40. Composite View Strategies • JSP page View Strategy • Servlet View Strategy • JavaBean View Management Strategy

  41. Consequences • Improves Modularity and ReuseThe pattern promotes modular design. It is possible to reuse atomic portions of a template, such as a table of stock quotes, in numerous views and to decorate these reused portions with different information. This pattern permits the table to be moved into its own module and simply included where necessary. This type of dynamic layout and composition reduces duplication, fosters reuse, and improves maintainability. • Enhances FlexibilityA sophisticated implementation may conditionally include view template fragments based on runtime decisions, such as user role or security policy. • Enhances Maintainability and ManageabilityIt is much more efficient to manage changes to portions of a template when the template is not hardcoded directly into the view markup. When kept separate from the view, it is possible to modify modular portions of template content independent of the template layout. Additionally, these changes are available to the client immediately, depending on the implementation strategy. Modifications to the layout of a page are more easily managed as well, since changes are centralized. • Reduces ManageabilityAggregating atomic pieces of the display together to create a single view introduces the potential for display errors, since subviews are page fragments. This is a limitation that can become a manageability issue. For example, if a JSP page page is generating an HTML page using a main page that includes three subviews, and the subviews each include the HTML open and close tag (that is, <HTML> and </HTML>), then the composed page will be invalid. Thus, it is important when using this pattern to be aware that subviews must not be complete views. Tag usage must be accounted for quite strictly in order to create valid composite views, and this can become a manageability issue. • Performance ImpactGenerating a display that includes numerous subviews may slow performance. Runtime inclusion of subviews will result in a delay each time the page is served to the client. In an environment with strict Service Level Agreements that mandate specific response times, such performance slowdowns, though typically extremely minimal, may not be acceptable. An alternative is to move the subview inclusion to translation time, though this limits the subview to changing when the page is retranslated.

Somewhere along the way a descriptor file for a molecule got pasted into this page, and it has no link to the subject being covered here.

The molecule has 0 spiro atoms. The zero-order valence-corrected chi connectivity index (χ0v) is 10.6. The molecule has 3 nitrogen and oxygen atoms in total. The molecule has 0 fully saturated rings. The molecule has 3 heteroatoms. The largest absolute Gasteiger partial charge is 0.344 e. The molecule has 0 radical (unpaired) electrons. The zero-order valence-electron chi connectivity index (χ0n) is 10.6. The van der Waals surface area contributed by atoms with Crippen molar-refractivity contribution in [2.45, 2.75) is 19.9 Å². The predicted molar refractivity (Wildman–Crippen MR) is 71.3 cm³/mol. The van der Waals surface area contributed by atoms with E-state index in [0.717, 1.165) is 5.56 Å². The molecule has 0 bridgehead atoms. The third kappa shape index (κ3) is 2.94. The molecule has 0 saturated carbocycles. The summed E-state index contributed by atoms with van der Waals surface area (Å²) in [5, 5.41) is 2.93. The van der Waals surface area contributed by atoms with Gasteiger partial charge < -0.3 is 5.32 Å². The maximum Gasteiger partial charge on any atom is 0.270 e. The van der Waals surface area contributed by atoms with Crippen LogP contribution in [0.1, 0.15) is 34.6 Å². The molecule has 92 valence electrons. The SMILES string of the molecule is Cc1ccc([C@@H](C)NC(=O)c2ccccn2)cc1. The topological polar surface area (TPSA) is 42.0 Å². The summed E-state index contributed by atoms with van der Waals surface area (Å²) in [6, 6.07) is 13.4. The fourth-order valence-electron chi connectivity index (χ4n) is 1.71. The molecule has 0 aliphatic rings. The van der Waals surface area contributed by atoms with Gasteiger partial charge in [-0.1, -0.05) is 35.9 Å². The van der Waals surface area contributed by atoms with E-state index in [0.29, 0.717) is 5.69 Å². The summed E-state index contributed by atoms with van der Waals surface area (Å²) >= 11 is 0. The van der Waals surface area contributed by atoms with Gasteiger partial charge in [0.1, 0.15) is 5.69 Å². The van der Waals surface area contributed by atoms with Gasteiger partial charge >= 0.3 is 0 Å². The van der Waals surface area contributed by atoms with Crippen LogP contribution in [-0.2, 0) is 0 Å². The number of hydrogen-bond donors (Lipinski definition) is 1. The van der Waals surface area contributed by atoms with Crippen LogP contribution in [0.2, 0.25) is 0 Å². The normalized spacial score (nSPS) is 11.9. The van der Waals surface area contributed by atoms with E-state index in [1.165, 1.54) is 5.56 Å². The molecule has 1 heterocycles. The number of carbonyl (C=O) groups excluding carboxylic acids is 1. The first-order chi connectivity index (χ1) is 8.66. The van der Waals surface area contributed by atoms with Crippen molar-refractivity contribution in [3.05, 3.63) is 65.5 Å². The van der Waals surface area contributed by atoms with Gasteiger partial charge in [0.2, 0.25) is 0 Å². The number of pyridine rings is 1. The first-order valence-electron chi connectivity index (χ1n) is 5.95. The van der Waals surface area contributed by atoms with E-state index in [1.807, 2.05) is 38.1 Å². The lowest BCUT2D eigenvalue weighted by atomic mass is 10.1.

42. Composite View Sample Code • The Composite View pattern can be implemented using any number of strategies, but one of the more popular is the Custom Tag View Management Strategy. In fact, there are a number of custom tag libraries currently available for implementing composite views that separate view layout from view content and provide for modular and pluggable template subviews.

  43. Composite View Sample Code • The template library describes three basic components: , , and . • A section is a reusable component that renders HTML or JSP page. • A region describes content by defining sections. • A template controls the layout of regions and sections in a rendered page.

  44. A Region and Sections <region:render template='portal.jsp'> <region:put section='banner' content = 'banner.jsp' /> <region:put section = 'controlpanel' content = 'ProfilePane.jsp' /> <region:put section='mainpanel' content = 'mainpanel.jsp' /> <region:put section='footer' content='footer.jsp' /> </region:render>

  45. Template Definition <region:render section='banner'/> <table width="100%"> <tr align="left" valign="middle"> <td width="20%"> <!-- menu region --> <region:render section='controlpanel' /> </td> <td width="70%" align="center"> <!-- contents --> <region:render section='mainpanel' /> </td> </tr> </table>

  46. Section Subview - banner.jsp <table width="100%" bgcolor="#C0C0C0"> <tr align="left" valign="middle"> <td width="100%"> <TABLE ALIGN="left" BORDER=1 WIDTH="100%"> <TR ALIGN="left" VALIGN="middle"> <TD>Logo</TD> <TD><center>Sun Java Center</TD> </TR> </TABLE> </td> </tr> </table>

  47. Business-Tier Design Patterns

  48. Service Locator Pattern: Forces • Service lookup and creation involves complex interfaces and network operations • JNDI operation is complex • ex) PortableRemoteObject.narrow(.., ..) • Service lookup and creation operations are resource intensive and redundant • Getting JNDI context